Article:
Hiring bias can obscure the benefits of a diverse workforce, which include stronger organizations, increased employee productivity and happiness, innovative ideas, and a higher bottom line. There are numerous reasons to strive for a more diverse workforce, but before we can do so, we must first understand and overcome the barriers that our hiring biases impose.
One of the most common reasons why diversity hiring fails is that HR leaders place too much faith in the effectiveness of unconscious bias training. Because unconscious biases are ingrained in our brains, this training fails. Since the entrenchment is unconscious and embedded, it will take much more than a few hours of compelled and unwelcome training to overcome it.
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Another much more effective and simple method for reducing conscious and unconscious biases exists. It entails “blind assessments,” which purposefully “strip away” (hide, blind, mask, or redact) the individual factors that cause biases in resume screeners and interviewers. This “blind assessment” method isn’t perfect, and it does require some effort. Nonetheless, the approach allows you to hide, redact, or “blind” almost every pre-identified non-job-related factor that causes unconscious bias in those who evaluate candidates.
We need to take the simple concept of blinding to the next level. As a result, blinding is used to conceal almost all non-job-related bias-raising factors, including images, demographic information, and voice and language usage.
It’s time to benefit from the best blinding techniques used by true experts in the field. Fortunately, almost all of the blinding techniques developed outside of HR are transferable to our hiring process. Unfortunately, one of the reasons that so many diversity hiring efforts fail is that dozens of bias-creating factors are dispersed throughout the hiring process. These various bias factors can be classified into four categories. Biases are caused by 1) visuals, 2) demographic information, 3) the candidate’s language, and 4) their voice.
Visuals that can trigger biases
This category emphasizes visuals, such as photographs, videos, and in-person interviews with the candidate. These visual biases can react to the physical appearance of the candidate. A picture can be used to judge many areas of bias. Gender, skin color, age, race, national origin, ethnic hairstyles, and body language are all examples of biases. The following are some tried-and-true methods for reducing visual-related biases.
Hide videos or pictures from assessors to limit biases triggered by even a cursory glance at the candidate. Here are some eye-opening actions to consider.
Visuals are limited in telephone interviews
Since only the candidate’s voice can be heard, there are no visuals here (which can still be revealing). It is impossible to judge the candidate’s appearance and body language/posture without visuals.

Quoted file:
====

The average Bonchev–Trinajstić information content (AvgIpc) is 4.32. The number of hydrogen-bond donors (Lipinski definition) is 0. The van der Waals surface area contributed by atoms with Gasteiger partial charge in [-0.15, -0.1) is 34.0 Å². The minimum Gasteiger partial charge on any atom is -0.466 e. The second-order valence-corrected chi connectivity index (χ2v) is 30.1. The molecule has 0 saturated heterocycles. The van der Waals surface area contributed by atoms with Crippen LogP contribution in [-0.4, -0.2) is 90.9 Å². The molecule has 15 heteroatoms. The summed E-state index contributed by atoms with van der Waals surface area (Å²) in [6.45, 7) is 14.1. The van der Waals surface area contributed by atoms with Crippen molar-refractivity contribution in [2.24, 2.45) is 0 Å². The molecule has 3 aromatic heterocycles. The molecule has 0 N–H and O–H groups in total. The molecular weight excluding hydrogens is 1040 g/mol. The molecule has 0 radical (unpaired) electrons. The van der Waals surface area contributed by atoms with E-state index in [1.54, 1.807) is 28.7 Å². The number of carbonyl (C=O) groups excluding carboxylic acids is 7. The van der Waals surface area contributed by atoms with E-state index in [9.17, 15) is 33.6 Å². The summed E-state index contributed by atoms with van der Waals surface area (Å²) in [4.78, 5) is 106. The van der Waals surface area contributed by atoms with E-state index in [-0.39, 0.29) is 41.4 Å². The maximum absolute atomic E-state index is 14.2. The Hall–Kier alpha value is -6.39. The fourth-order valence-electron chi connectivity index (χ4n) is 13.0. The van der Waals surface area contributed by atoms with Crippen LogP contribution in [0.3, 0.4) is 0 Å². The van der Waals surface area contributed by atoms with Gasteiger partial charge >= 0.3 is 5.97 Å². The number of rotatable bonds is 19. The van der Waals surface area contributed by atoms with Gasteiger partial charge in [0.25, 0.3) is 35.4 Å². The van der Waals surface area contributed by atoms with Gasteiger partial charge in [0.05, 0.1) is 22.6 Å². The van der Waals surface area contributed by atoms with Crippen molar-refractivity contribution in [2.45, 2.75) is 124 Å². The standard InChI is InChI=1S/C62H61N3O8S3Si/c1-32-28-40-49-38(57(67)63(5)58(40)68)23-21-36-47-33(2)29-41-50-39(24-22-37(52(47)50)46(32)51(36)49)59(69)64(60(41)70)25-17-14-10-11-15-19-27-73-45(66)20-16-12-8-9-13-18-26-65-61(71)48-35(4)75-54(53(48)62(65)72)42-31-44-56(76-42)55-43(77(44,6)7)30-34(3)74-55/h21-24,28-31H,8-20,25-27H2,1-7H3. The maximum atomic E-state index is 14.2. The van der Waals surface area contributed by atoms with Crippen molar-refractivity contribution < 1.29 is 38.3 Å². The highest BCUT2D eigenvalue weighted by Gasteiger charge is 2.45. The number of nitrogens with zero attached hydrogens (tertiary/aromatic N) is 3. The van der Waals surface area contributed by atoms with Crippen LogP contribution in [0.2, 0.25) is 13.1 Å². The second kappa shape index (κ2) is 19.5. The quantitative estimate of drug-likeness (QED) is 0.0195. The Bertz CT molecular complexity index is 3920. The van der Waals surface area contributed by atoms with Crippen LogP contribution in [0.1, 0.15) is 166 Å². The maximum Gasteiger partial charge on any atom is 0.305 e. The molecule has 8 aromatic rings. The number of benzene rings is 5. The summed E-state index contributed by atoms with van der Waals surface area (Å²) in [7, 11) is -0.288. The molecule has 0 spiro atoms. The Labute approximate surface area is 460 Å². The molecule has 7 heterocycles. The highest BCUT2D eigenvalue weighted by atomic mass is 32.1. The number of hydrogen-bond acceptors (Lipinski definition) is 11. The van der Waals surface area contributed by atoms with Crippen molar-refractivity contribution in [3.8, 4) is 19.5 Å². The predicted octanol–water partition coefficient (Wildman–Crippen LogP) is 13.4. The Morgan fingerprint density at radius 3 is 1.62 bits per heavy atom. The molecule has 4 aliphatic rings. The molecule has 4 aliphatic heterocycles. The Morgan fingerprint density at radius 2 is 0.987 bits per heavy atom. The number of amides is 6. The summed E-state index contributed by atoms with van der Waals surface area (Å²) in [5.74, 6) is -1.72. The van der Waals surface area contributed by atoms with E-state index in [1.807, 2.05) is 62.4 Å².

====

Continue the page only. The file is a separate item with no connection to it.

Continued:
Remote video interviews were conducted with the candidate’s face obscured
When the candidate is physically obscured in the video view, this method reduces biases and some first impressions. Alternatively, the person’s picture is replaced by an avatar. Without a photograph, it is impossible to see the candidate’s facial expression, body language, or if they have a visible physical disability.
Interview from behind a screen
Orchestras have used “behind the curtain” interviews successfully since the 1970s. They can, however, be used during standard in-person interviews. You must explain why the candidate is using the screen. Often, the screen is only used during the initial rounds of interviews.
Give them a skills test
Another technique for avoiding physical and visual distractions during interviews This is accomplished by supplementing them with online skill tests. The majority of the current vendor-supplied skill tests have been validated over a long period of time.
Bias can be caused by demographic information
A large body of research concludes that seeing a candidate’s demographic information can trigger a variety of non-job-related biases. Unfortunately, many non-job-related demographic factors, such as marital status, home address, non-job-related credentials, family information, pronouns, grades, and hobbies, must be withheld or obscured. Simply having a candidate’s full name at the top of their resume can lead to an assessor making assumptions about their gender, national origin, and ethnicity.
Consider using masking or blinding actions to prevent any inappropriate demographic information from being displayed.
Candidates should be warned not to provide inaccurate demographic information
Make it clear at the start of the application process that you only expect the candidate to provide requested job-related information. And don’t try to be subtle. Tell the candidate not to include any information that could reveal their gender, gender identity, age, sexual orientation, national origin, race, religion, or any other sensitive information.
Consider making the candidate’s name invisible on their resume
Their name should be obscured or removed from the reviewer’s copy of their resume. You can either do it manually or use one of the available software packages that will automatically remove their name (and picture) from their resume.
Remove any remaining demographic information
In addition, candidates should redact any demographic information in their resume that could reveal their age. Birthdates, as well as high school and college graduation dates, are typically included.